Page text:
Why I’m Not A Nerd, And You Probably Aren’t Either

Not long ago I was walking with a friend. Actually, not a friend. Technically, this is a person that I hate passionately but to whom I am nonetheless bound by the codes of mutual friendship, and the fact that we spend 80% of our time on the same university campus. Anyway, as I was walking with this Friend-of-a-Friend, I tried to keep the conversation as neutral as possible. And since pop culture is the only topic in which I’m remotely conversant, we mostly talked about TV. It went thusly:

I’d mention a show-

-And she’d jump in with how much she was obsessed with that show. Because, you know (*sheepish, with the slightest hint of shame) she’s just such a nerd.

Cool. I really dig it, too-

-Yeah, but I mean, not the same way she loves it. She used to watch the original series with her dad. So it’s just more special for her.

Sure.

I’d bring up a movie I recently saw-

-And she (excuse her, she didn’t mean to interrupt) couldn’t contain herself, just had to tell me about all the merch she’d gotten from that franchise. It was a lot of money, but, you know, (*still sheepish, now slightly over-selling the shame) she’s just such a nerd.

Thanks. Got it.

The appropriation of nerd culture into the mainstream has created a perfect niche for people like this girl. It allows her to feel cool and relevant, with the added thrill of feeling special, because what is Nerdom, if not a counter-culture that thrives on it’s own self-imposed exclusivity?

I not saying that I don’t love nerds. I really, really do. I admire anyone that is passionate about something, and who finds genuine joy in that passion. But like anything, there are two sides to Nerd culture. The first side loves something with so much of itself that it wants to share it with feature-kate.jpgeveryone. It wants other people to share and experience the thing that means so much to it. But once that thing is out there, is made accessible to everyone, we see the other side of Nerd mentality. It circles the wagons. It realizes that what was once it’s thing now belongs to many, and it resents this perceived loss.

For a while I thought that the popularization of nerd culture would make things more inclusive, and in some ways it has. It’s safe to say that people now feel more able to express themselves and their allegiance to their fandoms like never before. In other ways, it’s also made things more esoteric. I don’t live and breathe for the original Star Wars Trilogy, so my love for The Force Awakens must not run as deep as a real fan’s, right?

The truth is, however much you may wish it were otherwise, you are probably not a nerd. You’re probably not Anthony Michael Hall in Weird Science. You’re probably not David Krumholtz in Ten Things I Hate About You. And that’s totally fine. Do you know why?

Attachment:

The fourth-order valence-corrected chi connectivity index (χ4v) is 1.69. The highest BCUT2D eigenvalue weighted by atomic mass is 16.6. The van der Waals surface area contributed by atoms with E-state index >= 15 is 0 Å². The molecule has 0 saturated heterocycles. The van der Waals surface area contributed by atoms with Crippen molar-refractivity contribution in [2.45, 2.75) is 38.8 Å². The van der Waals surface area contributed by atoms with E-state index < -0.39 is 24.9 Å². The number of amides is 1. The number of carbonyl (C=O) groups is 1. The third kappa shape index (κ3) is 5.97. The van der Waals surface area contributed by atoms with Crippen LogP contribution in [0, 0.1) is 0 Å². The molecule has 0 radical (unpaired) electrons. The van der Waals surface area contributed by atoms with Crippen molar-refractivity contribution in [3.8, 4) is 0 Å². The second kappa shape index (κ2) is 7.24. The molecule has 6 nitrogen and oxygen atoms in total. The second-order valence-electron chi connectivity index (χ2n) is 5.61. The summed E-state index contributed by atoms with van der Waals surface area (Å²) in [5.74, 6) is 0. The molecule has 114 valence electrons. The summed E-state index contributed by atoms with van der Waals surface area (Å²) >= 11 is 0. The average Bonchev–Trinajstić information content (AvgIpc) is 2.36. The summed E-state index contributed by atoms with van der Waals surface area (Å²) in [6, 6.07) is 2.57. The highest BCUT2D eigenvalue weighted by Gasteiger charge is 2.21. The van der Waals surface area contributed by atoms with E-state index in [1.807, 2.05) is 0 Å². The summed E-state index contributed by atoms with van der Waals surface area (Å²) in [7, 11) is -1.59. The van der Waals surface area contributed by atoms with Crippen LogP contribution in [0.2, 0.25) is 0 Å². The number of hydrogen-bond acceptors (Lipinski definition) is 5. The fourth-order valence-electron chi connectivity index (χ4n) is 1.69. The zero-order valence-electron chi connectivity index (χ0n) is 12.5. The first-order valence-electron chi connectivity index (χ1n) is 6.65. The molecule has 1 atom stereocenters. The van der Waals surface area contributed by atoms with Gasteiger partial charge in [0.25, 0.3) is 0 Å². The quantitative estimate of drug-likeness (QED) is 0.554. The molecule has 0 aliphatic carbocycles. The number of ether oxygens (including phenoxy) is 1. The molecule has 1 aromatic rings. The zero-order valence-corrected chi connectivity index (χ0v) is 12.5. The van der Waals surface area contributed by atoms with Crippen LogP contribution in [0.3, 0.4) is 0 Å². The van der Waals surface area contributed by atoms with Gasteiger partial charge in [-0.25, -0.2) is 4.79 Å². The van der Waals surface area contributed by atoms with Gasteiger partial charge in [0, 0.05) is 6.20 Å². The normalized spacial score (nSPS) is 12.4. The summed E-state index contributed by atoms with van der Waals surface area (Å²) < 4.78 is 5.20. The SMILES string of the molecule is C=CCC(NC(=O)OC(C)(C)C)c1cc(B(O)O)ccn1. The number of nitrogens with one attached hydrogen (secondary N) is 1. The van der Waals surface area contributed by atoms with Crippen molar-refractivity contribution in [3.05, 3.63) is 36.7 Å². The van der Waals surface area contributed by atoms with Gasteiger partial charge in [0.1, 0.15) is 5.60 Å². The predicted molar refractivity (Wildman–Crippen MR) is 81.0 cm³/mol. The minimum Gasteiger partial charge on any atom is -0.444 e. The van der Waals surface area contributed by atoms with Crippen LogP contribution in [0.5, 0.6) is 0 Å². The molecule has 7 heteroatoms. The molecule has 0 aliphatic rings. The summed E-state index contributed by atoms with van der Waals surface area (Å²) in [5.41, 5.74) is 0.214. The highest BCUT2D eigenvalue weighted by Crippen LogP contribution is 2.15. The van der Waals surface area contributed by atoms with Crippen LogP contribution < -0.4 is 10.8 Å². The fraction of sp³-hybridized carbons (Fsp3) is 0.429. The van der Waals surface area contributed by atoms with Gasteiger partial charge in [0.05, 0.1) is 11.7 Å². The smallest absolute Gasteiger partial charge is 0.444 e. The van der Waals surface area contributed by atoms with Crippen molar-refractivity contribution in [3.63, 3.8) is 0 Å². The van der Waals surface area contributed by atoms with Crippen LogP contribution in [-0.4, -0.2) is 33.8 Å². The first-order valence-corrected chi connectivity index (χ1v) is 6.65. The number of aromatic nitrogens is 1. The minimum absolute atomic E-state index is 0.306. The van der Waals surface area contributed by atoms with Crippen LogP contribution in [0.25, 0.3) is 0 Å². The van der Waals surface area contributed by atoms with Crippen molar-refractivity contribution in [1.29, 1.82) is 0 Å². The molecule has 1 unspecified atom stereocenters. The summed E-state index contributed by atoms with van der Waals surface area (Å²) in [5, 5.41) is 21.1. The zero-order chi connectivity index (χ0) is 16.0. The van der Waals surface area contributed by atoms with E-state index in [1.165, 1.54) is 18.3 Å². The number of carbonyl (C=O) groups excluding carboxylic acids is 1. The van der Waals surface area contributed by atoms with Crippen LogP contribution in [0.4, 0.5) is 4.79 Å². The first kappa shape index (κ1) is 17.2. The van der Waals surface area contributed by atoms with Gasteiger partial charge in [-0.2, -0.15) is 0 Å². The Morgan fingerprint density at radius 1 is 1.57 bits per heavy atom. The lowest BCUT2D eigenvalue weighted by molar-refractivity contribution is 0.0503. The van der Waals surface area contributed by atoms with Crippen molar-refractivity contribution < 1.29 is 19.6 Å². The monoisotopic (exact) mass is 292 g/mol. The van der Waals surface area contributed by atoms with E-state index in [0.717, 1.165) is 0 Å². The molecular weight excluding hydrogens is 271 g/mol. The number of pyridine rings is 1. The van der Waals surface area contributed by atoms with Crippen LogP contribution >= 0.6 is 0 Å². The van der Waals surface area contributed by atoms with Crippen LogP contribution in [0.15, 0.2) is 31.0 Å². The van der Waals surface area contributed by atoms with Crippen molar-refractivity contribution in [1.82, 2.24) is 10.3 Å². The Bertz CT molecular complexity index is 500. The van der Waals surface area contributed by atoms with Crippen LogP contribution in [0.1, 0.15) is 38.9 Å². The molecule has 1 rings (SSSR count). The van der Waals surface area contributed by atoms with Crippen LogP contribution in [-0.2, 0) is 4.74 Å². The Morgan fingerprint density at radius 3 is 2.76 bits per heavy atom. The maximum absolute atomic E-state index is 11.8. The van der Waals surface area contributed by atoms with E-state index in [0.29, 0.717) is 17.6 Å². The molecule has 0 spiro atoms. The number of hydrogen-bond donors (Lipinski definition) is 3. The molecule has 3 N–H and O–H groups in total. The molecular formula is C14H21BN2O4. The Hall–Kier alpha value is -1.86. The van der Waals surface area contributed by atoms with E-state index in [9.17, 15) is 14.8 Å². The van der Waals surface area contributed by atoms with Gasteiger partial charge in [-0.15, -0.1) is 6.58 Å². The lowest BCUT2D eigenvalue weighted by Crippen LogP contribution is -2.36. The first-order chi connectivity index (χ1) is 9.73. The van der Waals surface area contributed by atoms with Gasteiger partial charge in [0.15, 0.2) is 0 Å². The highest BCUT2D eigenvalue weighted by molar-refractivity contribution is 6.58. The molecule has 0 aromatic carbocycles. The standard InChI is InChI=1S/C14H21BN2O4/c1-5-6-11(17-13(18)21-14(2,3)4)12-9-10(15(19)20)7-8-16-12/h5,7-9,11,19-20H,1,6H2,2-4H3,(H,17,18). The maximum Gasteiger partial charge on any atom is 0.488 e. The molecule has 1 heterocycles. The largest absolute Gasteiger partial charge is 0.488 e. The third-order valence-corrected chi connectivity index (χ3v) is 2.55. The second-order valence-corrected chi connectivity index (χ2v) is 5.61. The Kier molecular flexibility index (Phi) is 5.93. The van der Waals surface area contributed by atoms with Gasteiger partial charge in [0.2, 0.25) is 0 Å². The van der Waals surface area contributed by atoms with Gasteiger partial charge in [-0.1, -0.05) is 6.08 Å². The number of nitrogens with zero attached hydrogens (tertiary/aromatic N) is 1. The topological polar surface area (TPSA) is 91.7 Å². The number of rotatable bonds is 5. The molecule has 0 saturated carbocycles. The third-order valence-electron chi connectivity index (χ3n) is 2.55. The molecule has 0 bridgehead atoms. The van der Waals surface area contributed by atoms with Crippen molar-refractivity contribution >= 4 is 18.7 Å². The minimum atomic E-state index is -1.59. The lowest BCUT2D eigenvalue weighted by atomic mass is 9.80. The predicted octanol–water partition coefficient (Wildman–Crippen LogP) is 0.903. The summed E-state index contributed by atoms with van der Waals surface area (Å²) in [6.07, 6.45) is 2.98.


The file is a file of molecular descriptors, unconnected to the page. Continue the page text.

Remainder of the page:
Because it’s more likely that what you really are is a well-rounded, multi-denominational person who happens to be passionate about something, or more likely many things. You don’t need to be a nerd. You are allowed to like what you like, without trying to tailor yourself to the specifications of one group or another. Because labels, even the ones we assign to ourselves, are ultimately damaging and self limiting.

Was it Kierkegaard or Dick Van Patten who said “If you label me, you negate me”?

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Whitney Weldon

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Dear Fangirly: Where We Dispense Semi-Solicited Advice, With Questionable Success

Between us, Ellen and I have about 50 years of combined life experience. Between Ellen, me, and our DVRs, we’ve racked up close to a millions years worth of knowledge and skill in all kinds of areas, like how best to keep dog hair off your toothbrush, or get rid of the vengeful spirit living in your antique doll, or how to manage your love triangle with two 150-year-old vampire brothers. And since this brand of wisdom was meant to be shared, we’re offering you our semi-solicited advice. These are real questions from real readers. The subsequent advice may be less… on the level.

Dear Whitney and Ellen,

I am writing to you both because I have one of the most common problems riddling any shy girl on the planet. I have a guy that I work with and I can’t tell if he likes me. And OBVIOUSLY I can’t just tell him and be done with it. 

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He makes me laugh and we have loads of fun talking together. He’s so confusing though and some days it does seem like he likes me and then he’ll do something strange and I can’t tell anymore.